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Lapsus$, the group that hacked Nvidia, goes after Samsung

So far, the group has made no demands but has leaked nearly 190GB of sensitive files online

March 06, 2022 / 03:04 PM IST
(Image Courtesy: Reuters)

(Image Courtesy: Reuters)

Ransomware gang Lapsus$, which recently targeted US chipmaker Nvidia, has now posted sensitive data obtained from South Korean giant Samsung’s servers.

According to a report by Bleeping Computer, the anonymous group said it managed to breach Samsung servers and published nearly 190GB of sensitive data online, including original source codes for the company’s applications and data related to various projects.

In the week gone by, Lapsus$ was also responsible for the massive security breach at Nvidia, which hit back at it.

Lapsus demanded that Nvidia push a firmware update to its 30-series graphics processing unit (GPU) that removes the limitations on cryptocurrency mining on the cards.

At a market cap of about $600 billion, Nvidia is the most valuable chipmaker in the United States. It is known for its GPUs that enhance videogaming experiences and advanced computer simulations, a Reuters report said.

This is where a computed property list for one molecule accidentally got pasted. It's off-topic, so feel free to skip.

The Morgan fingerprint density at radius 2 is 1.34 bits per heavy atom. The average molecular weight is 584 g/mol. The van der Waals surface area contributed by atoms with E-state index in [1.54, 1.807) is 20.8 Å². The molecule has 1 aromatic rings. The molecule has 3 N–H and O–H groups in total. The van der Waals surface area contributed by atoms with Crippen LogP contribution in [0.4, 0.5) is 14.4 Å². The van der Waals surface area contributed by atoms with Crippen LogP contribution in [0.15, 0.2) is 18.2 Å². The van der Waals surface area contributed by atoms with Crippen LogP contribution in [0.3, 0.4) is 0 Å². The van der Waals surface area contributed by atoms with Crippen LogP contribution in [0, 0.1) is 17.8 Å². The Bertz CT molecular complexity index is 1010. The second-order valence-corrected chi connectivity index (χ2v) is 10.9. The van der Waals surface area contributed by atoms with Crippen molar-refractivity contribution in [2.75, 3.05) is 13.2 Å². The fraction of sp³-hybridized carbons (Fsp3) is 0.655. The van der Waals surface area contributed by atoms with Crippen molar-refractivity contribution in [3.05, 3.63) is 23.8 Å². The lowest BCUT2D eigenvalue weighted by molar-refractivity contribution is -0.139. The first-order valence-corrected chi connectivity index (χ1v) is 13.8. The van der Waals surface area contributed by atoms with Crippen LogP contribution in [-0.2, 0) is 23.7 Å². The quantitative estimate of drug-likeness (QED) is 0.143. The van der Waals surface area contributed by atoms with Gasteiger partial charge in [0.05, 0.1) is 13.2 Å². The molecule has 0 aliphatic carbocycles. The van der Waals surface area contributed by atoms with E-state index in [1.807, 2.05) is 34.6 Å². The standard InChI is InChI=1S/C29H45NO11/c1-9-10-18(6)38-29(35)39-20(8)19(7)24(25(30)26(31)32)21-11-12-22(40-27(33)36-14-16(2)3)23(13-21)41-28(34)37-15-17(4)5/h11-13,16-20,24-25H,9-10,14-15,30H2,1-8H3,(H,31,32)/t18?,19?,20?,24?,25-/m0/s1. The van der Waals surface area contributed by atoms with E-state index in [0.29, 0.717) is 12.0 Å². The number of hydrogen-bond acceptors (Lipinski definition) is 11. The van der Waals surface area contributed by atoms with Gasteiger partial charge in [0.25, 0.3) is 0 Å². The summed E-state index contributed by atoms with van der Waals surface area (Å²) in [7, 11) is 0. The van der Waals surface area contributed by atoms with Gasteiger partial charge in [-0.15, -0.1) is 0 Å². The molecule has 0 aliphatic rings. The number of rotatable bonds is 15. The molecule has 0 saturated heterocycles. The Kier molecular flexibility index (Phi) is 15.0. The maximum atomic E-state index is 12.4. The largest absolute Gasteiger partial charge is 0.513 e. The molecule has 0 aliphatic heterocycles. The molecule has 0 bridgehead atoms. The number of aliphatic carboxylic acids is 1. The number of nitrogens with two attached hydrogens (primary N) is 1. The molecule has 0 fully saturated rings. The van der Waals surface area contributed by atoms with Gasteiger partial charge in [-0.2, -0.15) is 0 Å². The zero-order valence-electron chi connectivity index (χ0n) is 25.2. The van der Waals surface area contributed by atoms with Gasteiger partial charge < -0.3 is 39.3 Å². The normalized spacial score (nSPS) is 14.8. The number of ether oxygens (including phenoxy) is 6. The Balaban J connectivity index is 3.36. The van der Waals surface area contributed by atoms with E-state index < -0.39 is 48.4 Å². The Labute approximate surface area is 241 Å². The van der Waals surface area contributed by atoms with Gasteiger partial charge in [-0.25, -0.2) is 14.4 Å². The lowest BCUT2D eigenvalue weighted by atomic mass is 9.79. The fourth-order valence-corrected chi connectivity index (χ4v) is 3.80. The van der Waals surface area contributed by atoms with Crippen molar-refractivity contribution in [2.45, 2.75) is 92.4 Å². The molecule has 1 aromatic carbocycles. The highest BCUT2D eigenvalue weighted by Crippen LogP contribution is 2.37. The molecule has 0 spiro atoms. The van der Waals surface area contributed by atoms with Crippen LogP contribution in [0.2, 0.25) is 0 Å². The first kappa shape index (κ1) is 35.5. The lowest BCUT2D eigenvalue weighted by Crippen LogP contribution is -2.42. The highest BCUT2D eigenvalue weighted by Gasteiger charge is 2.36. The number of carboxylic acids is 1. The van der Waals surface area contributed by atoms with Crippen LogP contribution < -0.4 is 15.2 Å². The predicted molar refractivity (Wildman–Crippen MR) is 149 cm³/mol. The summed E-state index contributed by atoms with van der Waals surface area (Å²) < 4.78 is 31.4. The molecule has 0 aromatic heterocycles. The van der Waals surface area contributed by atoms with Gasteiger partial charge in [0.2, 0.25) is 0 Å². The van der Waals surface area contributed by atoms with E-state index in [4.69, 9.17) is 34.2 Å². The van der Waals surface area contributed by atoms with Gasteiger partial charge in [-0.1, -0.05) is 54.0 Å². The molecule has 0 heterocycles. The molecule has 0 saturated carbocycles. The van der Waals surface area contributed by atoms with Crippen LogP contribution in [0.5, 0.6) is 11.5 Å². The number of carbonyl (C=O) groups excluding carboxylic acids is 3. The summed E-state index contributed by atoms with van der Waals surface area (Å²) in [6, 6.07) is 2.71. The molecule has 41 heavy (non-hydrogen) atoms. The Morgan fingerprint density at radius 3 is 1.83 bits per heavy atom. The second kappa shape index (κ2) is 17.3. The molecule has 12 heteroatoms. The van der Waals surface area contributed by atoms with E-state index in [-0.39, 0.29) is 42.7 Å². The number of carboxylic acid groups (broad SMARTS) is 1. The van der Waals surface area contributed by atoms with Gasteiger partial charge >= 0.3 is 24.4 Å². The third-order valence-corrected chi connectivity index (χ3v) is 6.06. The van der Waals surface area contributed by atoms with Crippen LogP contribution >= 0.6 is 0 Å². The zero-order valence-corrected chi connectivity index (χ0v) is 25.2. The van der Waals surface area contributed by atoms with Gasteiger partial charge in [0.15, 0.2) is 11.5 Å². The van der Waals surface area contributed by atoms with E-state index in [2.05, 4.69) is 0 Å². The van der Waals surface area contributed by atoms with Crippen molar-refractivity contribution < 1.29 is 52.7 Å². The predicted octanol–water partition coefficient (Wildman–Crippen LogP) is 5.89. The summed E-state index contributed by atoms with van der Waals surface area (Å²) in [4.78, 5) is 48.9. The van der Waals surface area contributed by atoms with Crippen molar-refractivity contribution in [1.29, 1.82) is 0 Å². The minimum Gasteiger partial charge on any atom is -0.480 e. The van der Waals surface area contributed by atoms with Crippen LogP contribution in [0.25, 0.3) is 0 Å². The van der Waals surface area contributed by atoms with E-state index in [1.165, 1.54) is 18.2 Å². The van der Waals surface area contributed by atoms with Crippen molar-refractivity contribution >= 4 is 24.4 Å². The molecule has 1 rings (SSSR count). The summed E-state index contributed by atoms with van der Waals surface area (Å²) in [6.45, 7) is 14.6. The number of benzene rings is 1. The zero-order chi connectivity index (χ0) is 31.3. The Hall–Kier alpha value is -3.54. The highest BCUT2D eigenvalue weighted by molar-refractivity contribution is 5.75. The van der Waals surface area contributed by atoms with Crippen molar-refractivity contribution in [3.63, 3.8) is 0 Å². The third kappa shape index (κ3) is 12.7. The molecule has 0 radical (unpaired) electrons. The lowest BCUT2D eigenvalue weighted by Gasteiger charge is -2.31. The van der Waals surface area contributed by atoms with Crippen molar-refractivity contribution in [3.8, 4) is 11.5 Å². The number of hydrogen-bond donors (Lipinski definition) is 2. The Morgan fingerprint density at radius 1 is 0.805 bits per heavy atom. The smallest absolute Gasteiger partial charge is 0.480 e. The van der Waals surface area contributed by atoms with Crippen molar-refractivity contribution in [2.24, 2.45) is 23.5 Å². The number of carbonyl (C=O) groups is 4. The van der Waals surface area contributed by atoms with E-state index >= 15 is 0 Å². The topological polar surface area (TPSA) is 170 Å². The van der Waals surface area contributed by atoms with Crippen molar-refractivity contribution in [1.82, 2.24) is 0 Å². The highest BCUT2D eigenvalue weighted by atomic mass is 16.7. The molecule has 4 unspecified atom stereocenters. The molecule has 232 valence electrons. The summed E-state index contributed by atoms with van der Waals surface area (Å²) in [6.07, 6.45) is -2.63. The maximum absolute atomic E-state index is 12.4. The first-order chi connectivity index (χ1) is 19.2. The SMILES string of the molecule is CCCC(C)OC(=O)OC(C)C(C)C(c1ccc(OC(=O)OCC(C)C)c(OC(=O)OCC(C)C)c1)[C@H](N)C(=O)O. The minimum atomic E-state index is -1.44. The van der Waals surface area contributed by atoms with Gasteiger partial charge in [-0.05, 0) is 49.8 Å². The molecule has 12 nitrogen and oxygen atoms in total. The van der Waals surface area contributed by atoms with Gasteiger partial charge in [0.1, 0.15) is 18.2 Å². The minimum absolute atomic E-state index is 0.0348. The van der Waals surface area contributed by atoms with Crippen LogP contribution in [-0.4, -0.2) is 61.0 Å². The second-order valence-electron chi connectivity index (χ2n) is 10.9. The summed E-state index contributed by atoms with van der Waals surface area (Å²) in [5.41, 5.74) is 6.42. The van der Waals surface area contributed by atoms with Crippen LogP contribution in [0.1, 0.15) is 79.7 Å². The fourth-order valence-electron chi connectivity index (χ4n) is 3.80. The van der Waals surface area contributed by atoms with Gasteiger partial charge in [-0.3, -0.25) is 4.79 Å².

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Also Read: Hackers who stole data from Nvidia's servers want the company to remove Lite Hash Rate from their GPUs

Samsung has, so far, not disclosed the severity of the breach but several officials said they were assessing the situation.

Unlike the Nvidia breach, where Lapsus$ demanded the removal of Lite Hash Rates, or LHR, from the 30-series GPUs, no demands have been set forward for Samsung.

It is also not clear whether Samsung or Lapsus$ have made contact.

LHR was introduced to Nvidia's graphic cards as a way to combat purchases of the GPUs in bulk by crypto-miners who viewed the company's cards as an efficient way to mine cryptocurrency.

This led to worldwide shortages of GPUs. LHR cut the efficiency of mining on the GPUs by 50 percent to make the cards less desirable for cryptocurrency.

Also Read: 'The Great Tech Game' excerpt: No global consensus on whether and when cyber-incidents constitute an act of war 

Lapsus$ published source code and design documents from Nvidia online, the repository allegedly also includes details of nearly 71,000 company employees.

In an unusual move, Nvidia attempted a hack of its own on Lapsus$ servers. This was verified by the group, which was enraged, and posted, "Today we woke up and found Nvidia S*** had attacked our machine with ransomware," the post went on to say that "Luckily we had a backup but why the **** they think they can connect to our private machine and install ransomware."
Moneycontrol News
first published: Mar 6, 2022 02:48 pm
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